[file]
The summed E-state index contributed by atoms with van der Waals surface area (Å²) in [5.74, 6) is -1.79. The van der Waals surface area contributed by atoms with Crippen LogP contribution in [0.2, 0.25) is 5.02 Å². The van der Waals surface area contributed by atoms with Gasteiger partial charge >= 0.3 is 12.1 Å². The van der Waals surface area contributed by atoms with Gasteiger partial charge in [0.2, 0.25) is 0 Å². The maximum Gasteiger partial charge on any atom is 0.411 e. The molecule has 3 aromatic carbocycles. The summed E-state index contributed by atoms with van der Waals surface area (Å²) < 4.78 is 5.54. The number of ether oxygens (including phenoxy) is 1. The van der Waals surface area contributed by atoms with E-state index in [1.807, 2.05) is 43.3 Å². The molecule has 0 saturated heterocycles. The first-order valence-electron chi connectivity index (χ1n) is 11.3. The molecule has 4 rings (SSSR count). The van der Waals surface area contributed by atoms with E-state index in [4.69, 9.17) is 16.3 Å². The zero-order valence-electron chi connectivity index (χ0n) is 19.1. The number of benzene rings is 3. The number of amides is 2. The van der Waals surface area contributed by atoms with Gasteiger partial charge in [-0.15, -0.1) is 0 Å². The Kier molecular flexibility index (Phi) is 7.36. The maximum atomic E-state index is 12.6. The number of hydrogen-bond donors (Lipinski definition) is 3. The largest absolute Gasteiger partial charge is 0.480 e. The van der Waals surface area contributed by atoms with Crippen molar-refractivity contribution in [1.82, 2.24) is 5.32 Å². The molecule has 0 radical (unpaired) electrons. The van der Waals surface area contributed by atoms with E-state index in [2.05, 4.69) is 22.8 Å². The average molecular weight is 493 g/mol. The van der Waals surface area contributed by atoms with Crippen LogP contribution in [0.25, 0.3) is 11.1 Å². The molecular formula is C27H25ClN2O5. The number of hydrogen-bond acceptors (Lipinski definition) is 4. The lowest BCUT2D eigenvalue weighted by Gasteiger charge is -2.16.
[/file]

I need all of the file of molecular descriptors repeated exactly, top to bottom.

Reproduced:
The summed E-state index contributed by atoms with van der Waals surface area (Å²) in [5.74, 6) is -1.79. The van der Waals surface area contributed by atoms with Crippen LogP contribution in [0.2, 0.25) is 5.02 Å². The van der Waals surface area contributed by atoms with Gasteiger partial charge >= 0.3 is 12.1 Å². The van der Waals surface area contributed by atoms with Gasteiger partial charge in [0.2, 0.25) is 0 Å². The maximum Gasteiger partial charge on any atom is 0.411 e. The molecule has 3 aromatic carbocycles. The summed E-state index contributed by atoms with van der Waals surface area (Å²) < 4.78 is 5.54. The number of ether oxygens (including phenoxy) is 1. The van der Waals surface area contributed by atoms with E-state index in [1.807, 2.05) is 43.3 Å². The molecule has 0 saturated heterocycles. The first-order valence-electron chi connectivity index (χ1n) is 11.3. The molecule has 4 rings (SSSR count). The van der Waals surface area contributed by atoms with E-state index in [4.69, 9.17) is 16.3 Å². The zero-order valence-electron chi connectivity index (χ0n) is 19.1. The number of benzene rings is 3. The number of amides is 2. The van der Waals surface area contributed by atoms with Gasteiger partial charge in [-0.15, -0.1) is 0 Å². The Kier molecular flexibility index (Phi) is 7.36. The maximum atomic E-state index is 12.6. The number of hydrogen-bond donors (Lipinski definition) is 3. The largest absolute Gasteiger partial charge is 0.480 e. The van der Waals surface area contributed by atoms with Crippen molar-refractivity contribution in [1.82, 2.24) is 5.32 Å². The molecule has 0 radical (unpaired) electrons. The van der Waals surface area contributed by atoms with E-state index in [2.05, 4.69) is 22.8 Å². The average molecular weight is 493 g/mol. The van der Waals surface area contributed by atoms with Crippen LogP contribution in [0.25, 0.3) is 11.1 Å². The molecular formula is C27H25ClN2O5. The number of hydrogen-bond acceptors (Lipinski definition) is 4. The lowest BCUT2D eigenvalue weighted by Gasteiger charge is -2.16.